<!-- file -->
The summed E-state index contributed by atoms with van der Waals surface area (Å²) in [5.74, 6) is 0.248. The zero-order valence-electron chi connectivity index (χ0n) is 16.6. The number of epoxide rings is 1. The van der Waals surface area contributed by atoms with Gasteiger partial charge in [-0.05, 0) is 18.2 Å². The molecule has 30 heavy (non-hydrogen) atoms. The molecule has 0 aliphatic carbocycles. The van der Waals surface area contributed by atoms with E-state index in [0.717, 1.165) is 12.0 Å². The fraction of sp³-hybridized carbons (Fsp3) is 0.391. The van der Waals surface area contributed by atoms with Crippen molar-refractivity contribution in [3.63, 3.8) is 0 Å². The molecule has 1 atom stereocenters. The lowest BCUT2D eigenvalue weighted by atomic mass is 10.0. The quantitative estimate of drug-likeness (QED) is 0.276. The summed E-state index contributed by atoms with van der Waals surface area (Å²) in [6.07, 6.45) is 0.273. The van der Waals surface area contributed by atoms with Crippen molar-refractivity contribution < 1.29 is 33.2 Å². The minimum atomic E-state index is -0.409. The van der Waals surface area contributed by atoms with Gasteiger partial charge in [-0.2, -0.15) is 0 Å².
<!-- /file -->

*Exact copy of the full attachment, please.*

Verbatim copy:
The summed E-state index contributed by atoms with van der Waals surface area (Å²) in [5.74, 6) is 0.248. The zero-order valence-electron chi connectivity index (χ0n) is 16.6. The number of epoxide rings is 1. The van der Waals surface area contributed by atoms with Gasteiger partial charge in [-0.05, 0) is 18.2 Å². The molecule has 30 heavy (non-hydrogen) atoms. The molecule has 0 aliphatic carbocycles. The van der Waals surface area contributed by atoms with E-state index in [0.717, 1.165) is 12.0 Å². The fraction of sp³-hybridized carbons (Fsp3) is 0.391. The van der Waals surface area contributed by atoms with Crippen molar-refractivity contribution in [3.63, 3.8) is 0 Å². The molecule has 1 atom stereocenters. The lowest BCUT2D eigenvalue weighted by atomic mass is 10.0. The quantitative estimate of drug-likeness (QED) is 0.276. The summed E-state index contributed by atoms with van der Waals surface area (Å²) in [6.07, 6.45) is 0.273. The van der Waals surface area contributed by atoms with Crippen molar-refractivity contribution < 1.29 is 33.2 Å². The minimum atomic E-state index is -0.409. The van der Waals surface area contributed by atoms with Gasteiger partial charge in [-0.2, -0.15) is 0 Å².